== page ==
Keywords: Asian industrialisation, Chinese and Japanese strategic pursuit, dynamicstrategy theory, Snooksian strategy function, Australian economic policy
    JEL: N1 N15
    Date: 2008–06
  5. By: Komarudin, Heru; Siagian, Yuliana L.; Colfer, Carol J. Pierce; Neldysavrino; Yentirizal; Syamsuddin; Irawan, Deddy
    Abstract: "This study presents an approach to analyzing decentralized forestry and natural resource management and land property rights issues, and catalyzing collective action among villages and district governments. It focuses on understanding the current policies governing local people's access to property rights and decision making processes, and learning how collective action among community groups and interaction among stakeholders can enhance local people's rights over lands, resources, and policy processes for development. The authors applied participatory action research in two villages, one each in the Bungo and Tanjabbar districts of Jambi province (Sumatra), Indonesia, to facilitate identification of priorities through phases of planning, action, monitoring, and reflecting. This study finds that action research may be an effective strategy for fostering collective action and maintaining the learning process that leads groups to be more organized and cohesive, and district government officials to be more receptive to stakeholders. A higher level of collective action and support may be needed to avoid elite capture more effectively." authors' abstract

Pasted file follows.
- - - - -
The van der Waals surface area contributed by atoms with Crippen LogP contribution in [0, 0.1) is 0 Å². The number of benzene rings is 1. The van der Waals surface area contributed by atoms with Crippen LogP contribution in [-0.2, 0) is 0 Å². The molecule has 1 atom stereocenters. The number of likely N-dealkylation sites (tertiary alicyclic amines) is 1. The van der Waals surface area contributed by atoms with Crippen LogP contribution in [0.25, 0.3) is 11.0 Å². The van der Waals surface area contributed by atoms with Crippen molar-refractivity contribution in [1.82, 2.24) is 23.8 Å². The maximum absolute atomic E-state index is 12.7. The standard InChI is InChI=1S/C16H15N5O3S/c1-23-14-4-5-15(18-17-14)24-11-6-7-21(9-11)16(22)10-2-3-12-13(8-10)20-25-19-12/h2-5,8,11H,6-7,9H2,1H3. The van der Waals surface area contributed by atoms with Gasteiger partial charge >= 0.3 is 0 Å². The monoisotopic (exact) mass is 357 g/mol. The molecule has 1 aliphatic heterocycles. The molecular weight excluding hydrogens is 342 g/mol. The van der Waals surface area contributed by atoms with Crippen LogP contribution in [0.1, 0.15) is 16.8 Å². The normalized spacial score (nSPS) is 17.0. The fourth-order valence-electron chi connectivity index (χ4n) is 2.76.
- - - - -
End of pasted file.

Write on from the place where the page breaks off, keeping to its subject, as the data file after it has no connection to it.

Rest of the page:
Keywords: Decentralization, Natural resource management, Forest, Collective action, Property rights, Action research, Poverty, Devolution,
    Date: 2008
  6. By: David Maddison; Katrin Rehdanz